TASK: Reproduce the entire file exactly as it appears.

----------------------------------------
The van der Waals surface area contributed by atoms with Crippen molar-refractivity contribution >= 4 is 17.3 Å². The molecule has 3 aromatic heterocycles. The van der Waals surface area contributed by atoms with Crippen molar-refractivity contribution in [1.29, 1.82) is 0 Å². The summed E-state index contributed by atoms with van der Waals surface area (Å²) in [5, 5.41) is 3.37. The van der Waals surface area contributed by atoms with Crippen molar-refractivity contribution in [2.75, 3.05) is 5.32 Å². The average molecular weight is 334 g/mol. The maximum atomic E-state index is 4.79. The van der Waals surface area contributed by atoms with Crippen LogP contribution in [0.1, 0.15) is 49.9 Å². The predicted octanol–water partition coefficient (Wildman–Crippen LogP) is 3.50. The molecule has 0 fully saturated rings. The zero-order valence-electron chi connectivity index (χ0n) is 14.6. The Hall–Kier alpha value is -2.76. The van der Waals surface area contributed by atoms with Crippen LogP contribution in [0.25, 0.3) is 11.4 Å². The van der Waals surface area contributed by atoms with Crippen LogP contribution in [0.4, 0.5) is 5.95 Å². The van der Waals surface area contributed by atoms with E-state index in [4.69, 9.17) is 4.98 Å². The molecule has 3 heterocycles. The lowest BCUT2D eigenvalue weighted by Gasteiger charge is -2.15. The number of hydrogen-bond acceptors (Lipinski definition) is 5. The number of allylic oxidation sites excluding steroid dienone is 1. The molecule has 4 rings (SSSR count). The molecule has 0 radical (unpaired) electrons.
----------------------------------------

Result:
The van der Waals surface area contributed by atoms with Crippen molar-refractivity contribution >= 4 is 17.3 Å². The molecule has 3 aromatic heterocycles. The van der Waals surface area contributed by atoms with Crippen molar-refractivity contribution in [1.29, 1.82) is 0 Å². The summed E-state index contributed by atoms with van der Waals surface area (Å²) in [5, 5.41) is 3.37. The van der Waals surface area contributed by atoms with Crippen molar-refractivity contribution in [2.75, 3.05) is 5.32 Å². The average molecular weight is 334 g/mol. The maximum atomic E-state index is 4.79. The van der Waals surface area contributed by atoms with Crippen LogP contribution in [0.1, 0.15) is 49.9 Å². The predicted octanol–water partition coefficient (Wildman–Crippen LogP) is 3.50. The molecule has 0 fully saturated rings. The zero-order valence-electron chi connectivity index (χ0n) is 14.6. The Hall–Kier alpha value is -2.76. The van der Waals surface area contributed by atoms with Crippen LogP contribution in [0.25, 0.3) is 11.4 Å². The van der Waals surface area contributed by atoms with Crippen LogP contribution in [0.4, 0.5) is 5.95 Å². The van der Waals surface area contributed by atoms with E-state index in [4.69, 9.17) is 4.98 Å². The molecule has 3 heterocycles. The lowest BCUT2D eigenvalue weighted by Gasteiger charge is -2.15. The number of hydrogen-bond acceptors (Lipinski definition) is 5. The number of allylic oxidation sites excluding steroid dienone is 1. The molecule has 4 rings (SSSR count). The molecule has 0 radical (unpaired) electrons.